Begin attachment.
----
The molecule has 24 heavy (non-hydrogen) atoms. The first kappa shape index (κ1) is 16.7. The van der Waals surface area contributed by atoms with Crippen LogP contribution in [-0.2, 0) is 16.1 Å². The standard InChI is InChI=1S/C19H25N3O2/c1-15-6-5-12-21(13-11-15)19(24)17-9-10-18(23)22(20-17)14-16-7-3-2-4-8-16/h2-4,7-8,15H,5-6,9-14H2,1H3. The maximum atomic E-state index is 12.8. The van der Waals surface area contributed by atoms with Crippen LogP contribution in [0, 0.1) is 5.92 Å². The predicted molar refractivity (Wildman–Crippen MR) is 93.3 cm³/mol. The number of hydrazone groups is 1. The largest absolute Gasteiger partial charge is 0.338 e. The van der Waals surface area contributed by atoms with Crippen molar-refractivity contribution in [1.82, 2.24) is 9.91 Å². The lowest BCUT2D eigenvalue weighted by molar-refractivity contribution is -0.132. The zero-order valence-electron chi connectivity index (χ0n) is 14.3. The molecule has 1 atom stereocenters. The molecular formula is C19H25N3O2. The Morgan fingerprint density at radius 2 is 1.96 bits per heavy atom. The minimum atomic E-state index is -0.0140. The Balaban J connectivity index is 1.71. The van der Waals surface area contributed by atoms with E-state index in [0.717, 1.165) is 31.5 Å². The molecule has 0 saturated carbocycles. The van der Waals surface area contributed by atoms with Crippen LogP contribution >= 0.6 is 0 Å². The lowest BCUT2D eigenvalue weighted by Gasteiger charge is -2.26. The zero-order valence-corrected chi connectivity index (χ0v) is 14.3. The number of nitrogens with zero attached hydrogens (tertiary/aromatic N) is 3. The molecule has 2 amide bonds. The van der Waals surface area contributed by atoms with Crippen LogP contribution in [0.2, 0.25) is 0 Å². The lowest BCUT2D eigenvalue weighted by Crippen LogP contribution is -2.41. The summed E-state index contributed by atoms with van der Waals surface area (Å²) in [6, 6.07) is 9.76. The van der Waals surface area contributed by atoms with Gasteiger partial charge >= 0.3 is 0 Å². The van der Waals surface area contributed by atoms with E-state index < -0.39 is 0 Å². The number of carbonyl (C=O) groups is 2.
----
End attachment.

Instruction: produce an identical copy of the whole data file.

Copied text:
The molecule has 24 heavy (non-hydrogen) atoms. The first kappa shape index (κ1) is 16.7. The van der Waals surface area contributed by atoms with Crippen LogP contribution in [-0.2, 0) is 16.1 Å². The standard InChI is InChI=1S/C19H25N3O2/c1-15-6-5-12-21(13-11-15)19(24)17-9-10-18(23)22(20-17)14-16-7-3-2-4-8-16/h2-4,7-8,15H,5-6,9-14H2,1H3. The maximum atomic E-state index is 12.8. The van der Waals surface area contributed by atoms with Crippen LogP contribution in [0, 0.1) is 5.92 Å². The predicted molar refractivity (Wildman–Crippen MR) is 93.3 cm³/mol. The number of hydrazone groups is 1. The largest absolute Gasteiger partial charge is 0.338 e. The van der Waals surface area contributed by atoms with Crippen molar-refractivity contribution in [1.82, 2.24) is 9.91 Å². The lowest BCUT2D eigenvalue weighted by molar-refractivity contribution is -0.132. The zero-order valence-electron chi connectivity index (χ0n) is 14.3. The molecule has 1 atom stereocenters. The molecular formula is C19H25N3O2. The Morgan fingerprint density at radius 2 is 1.96 bits per heavy atom. The minimum atomic E-state index is -0.0140. The Balaban J connectivity index is 1.71. The van der Waals surface area contributed by atoms with E-state index in [0.717, 1.165) is 31.5 Å². The molecule has 0 saturated carbocycles. The van der Waals surface area contributed by atoms with Crippen LogP contribution >= 0.6 is 0 Å². The lowest BCUT2D eigenvalue weighted by Gasteiger charge is -2.26. The zero-order valence-corrected chi connectivity index (χ0v) is 14.3. The number of nitrogens with zero attached hydrogens (tertiary/aromatic N) is 3. The molecule has 2 amide bonds. The van der Waals surface area contributed by atoms with Crippen LogP contribution in [0.2, 0.25) is 0 Å². The lowest BCUT2D eigenvalue weighted by Crippen LogP contribution is -2.41. The summed E-state index contributed by atoms with van der Waals surface area (Å²) in [6, 6.07) is 9.76. The van der Waals surface area contributed by atoms with Gasteiger partial charge >= 0.3 is 0 Å². The van der Waals surface area contributed by atoms with E-state index < -0.39 is 0 Å². The number of carbonyl (C=O) groups is 2.